Not convinced about plans for expanded industrial uses at an Elmira site, Woolwich councillors want more information before making a decision.
The owners of 39 Arthur St. N. are seeking zoning and official plan amendments to permit what is now some 7.7 acres of open space covered with trees and scrub-brush to be converted to a gravel parking lot.
While township planning staff recommended approving the plan to provide additional parking space for transport trailers, councillors meeting Tuesday night voted 3-2 against the idea. Following further discussion, council asked staff to come back with more information, perhaps with another chance for residents to speak to the issue.
Residents of the northeast-Elmira neighbourhood that also abuts Bolender Park have been outspoken in opposition to the plan. The at-times controversial site, formerly home to Paleshi Motors and 86 Auto and Metal Recyclers, is currently rented to Grandridge Carriers, a trucking firm, and Brubacher Roofing Systems.
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Part of the property also sits atop a former municipal landfill site decommissioned decades ago, but with lingering methane issues.
Of the 11.6-acre property, about four acres at the front is zoned for industrial use, with 39A Holdings Ltd. looking to clear out much of the rear portion to provide for parking trucks and trailers. The company also proposes to provide the township with ownership of a small strip where a municipal watermain runs under the site, as well as establishing a formal link between the Kissing Bridge Trail and Bolender Park. There is currently a makeshift pathway along the rear of the property.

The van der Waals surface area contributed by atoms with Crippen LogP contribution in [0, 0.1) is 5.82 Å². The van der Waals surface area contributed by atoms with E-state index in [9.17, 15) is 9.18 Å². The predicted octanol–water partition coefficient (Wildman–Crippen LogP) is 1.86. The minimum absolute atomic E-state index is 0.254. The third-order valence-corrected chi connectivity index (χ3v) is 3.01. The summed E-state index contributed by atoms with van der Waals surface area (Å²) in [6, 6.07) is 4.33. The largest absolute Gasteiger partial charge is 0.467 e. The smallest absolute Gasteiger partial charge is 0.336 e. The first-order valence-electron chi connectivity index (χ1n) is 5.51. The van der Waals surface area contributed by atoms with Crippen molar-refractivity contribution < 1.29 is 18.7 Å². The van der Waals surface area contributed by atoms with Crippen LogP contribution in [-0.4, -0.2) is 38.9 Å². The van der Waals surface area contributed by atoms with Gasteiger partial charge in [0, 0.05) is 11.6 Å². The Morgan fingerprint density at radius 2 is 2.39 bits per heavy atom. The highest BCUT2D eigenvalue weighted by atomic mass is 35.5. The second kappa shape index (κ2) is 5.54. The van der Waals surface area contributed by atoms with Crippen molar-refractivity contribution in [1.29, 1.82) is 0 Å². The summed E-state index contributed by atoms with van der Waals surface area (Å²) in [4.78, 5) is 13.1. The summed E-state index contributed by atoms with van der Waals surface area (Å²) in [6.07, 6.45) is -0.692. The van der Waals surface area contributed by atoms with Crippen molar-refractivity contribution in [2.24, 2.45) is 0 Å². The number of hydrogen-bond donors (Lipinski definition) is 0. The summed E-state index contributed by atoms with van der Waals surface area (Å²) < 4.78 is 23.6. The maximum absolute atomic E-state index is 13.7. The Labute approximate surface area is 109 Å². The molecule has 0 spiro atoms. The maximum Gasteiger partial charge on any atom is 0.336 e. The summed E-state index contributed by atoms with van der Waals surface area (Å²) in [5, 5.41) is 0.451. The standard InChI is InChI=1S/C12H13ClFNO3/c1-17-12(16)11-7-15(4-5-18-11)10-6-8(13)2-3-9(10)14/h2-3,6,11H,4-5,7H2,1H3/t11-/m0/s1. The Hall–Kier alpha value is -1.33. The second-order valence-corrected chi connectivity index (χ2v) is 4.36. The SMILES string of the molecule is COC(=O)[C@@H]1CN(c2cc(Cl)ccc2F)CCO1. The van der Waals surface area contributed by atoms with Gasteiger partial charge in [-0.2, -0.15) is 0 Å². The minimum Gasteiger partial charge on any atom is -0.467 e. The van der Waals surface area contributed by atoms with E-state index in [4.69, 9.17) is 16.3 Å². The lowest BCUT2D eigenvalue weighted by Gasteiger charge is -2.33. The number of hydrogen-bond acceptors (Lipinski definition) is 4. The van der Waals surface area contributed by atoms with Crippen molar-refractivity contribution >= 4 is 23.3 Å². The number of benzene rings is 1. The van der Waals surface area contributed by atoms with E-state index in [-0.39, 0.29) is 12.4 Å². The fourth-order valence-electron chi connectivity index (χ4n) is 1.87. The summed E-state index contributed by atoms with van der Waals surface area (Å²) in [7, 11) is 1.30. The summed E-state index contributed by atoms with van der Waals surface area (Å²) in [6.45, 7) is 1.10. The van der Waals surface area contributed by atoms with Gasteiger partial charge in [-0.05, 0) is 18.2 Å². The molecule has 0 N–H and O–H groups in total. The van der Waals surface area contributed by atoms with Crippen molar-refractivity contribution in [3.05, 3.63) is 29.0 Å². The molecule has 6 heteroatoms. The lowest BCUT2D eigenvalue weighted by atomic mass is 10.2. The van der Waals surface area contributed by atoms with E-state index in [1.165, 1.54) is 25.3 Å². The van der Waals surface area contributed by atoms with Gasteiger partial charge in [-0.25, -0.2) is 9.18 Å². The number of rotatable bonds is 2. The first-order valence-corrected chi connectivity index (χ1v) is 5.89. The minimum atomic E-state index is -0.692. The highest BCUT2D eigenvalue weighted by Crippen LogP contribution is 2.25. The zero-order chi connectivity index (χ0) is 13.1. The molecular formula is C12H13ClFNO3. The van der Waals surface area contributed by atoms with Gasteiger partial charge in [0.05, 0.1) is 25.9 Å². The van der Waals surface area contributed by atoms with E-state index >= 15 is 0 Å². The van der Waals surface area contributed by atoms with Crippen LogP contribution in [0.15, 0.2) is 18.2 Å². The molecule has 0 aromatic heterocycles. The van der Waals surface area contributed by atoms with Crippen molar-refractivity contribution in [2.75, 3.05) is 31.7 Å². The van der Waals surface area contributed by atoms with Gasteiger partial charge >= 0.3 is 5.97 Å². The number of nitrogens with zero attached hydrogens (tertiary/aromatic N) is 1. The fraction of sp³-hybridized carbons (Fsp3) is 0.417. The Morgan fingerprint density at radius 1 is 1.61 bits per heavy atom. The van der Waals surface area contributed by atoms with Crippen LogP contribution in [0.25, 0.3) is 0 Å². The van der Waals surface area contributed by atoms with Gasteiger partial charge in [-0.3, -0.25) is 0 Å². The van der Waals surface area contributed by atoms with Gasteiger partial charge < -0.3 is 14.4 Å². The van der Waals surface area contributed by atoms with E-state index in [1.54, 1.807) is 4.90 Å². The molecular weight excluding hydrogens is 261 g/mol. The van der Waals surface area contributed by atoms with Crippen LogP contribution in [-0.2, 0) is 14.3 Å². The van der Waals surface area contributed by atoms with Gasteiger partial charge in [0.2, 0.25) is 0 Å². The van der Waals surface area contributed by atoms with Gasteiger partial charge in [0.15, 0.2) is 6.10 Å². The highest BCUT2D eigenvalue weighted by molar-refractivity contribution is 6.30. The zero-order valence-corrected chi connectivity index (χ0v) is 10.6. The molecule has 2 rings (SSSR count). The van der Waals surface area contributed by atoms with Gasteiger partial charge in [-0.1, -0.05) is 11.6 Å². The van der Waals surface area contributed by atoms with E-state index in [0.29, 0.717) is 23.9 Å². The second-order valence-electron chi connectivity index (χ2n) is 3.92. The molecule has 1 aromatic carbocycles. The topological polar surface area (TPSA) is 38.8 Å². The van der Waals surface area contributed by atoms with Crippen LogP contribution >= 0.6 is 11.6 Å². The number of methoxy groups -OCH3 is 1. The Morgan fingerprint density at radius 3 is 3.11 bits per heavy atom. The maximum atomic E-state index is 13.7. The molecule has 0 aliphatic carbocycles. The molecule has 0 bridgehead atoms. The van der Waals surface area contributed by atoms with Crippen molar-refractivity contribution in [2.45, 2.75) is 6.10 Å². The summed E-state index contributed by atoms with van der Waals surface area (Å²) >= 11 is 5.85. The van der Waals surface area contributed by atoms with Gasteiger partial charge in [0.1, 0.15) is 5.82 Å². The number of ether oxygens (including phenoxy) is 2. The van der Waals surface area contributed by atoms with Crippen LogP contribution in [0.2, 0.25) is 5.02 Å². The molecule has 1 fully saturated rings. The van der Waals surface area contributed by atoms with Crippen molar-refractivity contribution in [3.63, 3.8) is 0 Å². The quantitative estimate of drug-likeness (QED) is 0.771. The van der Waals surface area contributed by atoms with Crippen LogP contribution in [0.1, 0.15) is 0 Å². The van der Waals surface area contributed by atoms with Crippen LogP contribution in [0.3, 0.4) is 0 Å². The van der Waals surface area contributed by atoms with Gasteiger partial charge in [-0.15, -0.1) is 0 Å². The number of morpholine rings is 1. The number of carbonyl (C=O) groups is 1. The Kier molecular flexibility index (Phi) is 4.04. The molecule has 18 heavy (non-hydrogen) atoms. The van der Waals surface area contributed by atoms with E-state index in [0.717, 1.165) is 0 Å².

Residents of the High Street area have raised concerns about increasing industrial uses in an area already close to many industrial properties. They worry about the loss of tree cover, noise and dust issues.
Neighbours’ worries also include the loss of a buffer space if the trees are cut down and the area turned into a parking lot. Council was presented with a petition bearing more than 1,500 signatures.
Hugh Handy, a planner with the GSP Group representing the applicant, said the residents’ concerns have been addressed, adding that some two acres of land will be conveyed to the township, including land allowing a connection between the park and Kissing Bridge Trail. New plantings will enhance the existing covering foliage between the site and the park.
The property owner has agreed to replace the trees that will be removed on a one-to-one basis, noted manager of planning Jeremy Vink. Some 300 trees are to be replaced.
Many of the existing trees are in poor condition. Moreover, many are not native species but have simply grown there unattended, he added. The new trees will be hardier native varieties, with the landowner responsible for maintenance and upkeep.
One of the bigger stumbling blocks for councillors Tuesday night was the impact of truck traffic.
Coun. Evan Burgess noted a traffic study should look at the worst-case scenario, suggesting some limit on the number of trucks moving to and from the site might be in order.
Mayor Sandy Shantz said while Arthur Street as a regional road is designed for truck traffic, those large vehicles aren’t compatible with efforts to make the downtown Elmira core more pedestrian friendly.
The traffic issue is expected to be addressed as staff looks to provide more information after council voted to defer a decision for a few more weeks.